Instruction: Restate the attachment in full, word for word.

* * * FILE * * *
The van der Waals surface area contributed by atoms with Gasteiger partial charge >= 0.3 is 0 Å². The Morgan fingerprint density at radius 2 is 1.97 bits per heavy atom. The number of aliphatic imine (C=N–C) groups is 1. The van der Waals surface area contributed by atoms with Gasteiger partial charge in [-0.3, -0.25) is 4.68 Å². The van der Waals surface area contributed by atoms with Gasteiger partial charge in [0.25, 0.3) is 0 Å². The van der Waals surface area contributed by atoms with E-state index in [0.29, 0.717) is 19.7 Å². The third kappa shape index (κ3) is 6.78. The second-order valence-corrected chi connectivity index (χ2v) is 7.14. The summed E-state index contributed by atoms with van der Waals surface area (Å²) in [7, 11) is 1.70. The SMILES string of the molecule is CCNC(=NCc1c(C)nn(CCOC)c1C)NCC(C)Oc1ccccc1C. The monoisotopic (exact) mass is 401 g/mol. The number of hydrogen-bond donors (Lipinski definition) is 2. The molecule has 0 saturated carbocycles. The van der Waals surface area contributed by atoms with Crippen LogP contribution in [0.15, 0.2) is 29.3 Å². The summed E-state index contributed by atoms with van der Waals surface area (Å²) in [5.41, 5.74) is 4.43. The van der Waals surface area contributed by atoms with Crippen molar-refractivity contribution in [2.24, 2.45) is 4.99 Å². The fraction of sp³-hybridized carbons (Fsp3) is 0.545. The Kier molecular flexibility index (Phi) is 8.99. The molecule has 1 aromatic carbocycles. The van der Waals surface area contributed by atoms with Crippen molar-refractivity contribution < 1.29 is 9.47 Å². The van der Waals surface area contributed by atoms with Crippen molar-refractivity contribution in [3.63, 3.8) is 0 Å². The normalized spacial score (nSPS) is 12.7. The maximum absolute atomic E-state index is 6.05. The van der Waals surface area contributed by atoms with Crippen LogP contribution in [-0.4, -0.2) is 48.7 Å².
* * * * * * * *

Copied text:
The van der Waals surface area contributed by atoms with Gasteiger partial charge >= 0.3 is 0 Å². The Morgan fingerprint density at radius 2 is 1.97 bits per heavy atom. The number of aliphatic imine (C=N–C) groups is 1. The van der Waals surface area contributed by atoms with Gasteiger partial charge in [-0.3, -0.25) is 4.68 Å². The van der Waals surface area contributed by atoms with Gasteiger partial charge in [0.25, 0.3) is 0 Å². The van der Waals surface area contributed by atoms with E-state index in [0.29, 0.717) is 19.7 Å². The third kappa shape index (κ3) is 6.78. The second-order valence-corrected chi connectivity index (χ2v) is 7.14. The summed E-state index contributed by atoms with van der Waals surface area (Å²) in [7, 11) is 1.70. The SMILES string of the molecule is CCNC(=NCc1c(C)nn(CCOC)c1C)NCC(C)Oc1ccccc1C. The monoisotopic (exact) mass is 401 g/mol. The number of hydrogen-bond donors (Lipinski definition) is 2. The molecule has 0 saturated carbocycles. The van der Waals surface area contributed by atoms with Crippen LogP contribution in [0.15, 0.2) is 29.3 Å². The summed E-state index contributed by atoms with van der Waals surface area (Å²) in [5.41, 5.74) is 4.43. The van der Waals surface area contributed by atoms with Crippen molar-refractivity contribution in [2.24, 2.45) is 4.99 Å². The fraction of sp³-hybridized carbons (Fsp3) is 0.545. The Kier molecular flexibility index (Phi) is 8.99. The molecule has 1 aromatic carbocycles. The van der Waals surface area contributed by atoms with Crippen molar-refractivity contribution < 1.29 is 9.47 Å². The van der Waals surface area contributed by atoms with Crippen molar-refractivity contribution in [3.63, 3.8) is 0 Å². The normalized spacial score (nSPS) is 12.7. The maximum absolute atomic E-state index is 6.05. The van der Waals surface area contributed by atoms with Crippen LogP contribution in [-0.4, -0.2) is 48.7 Å².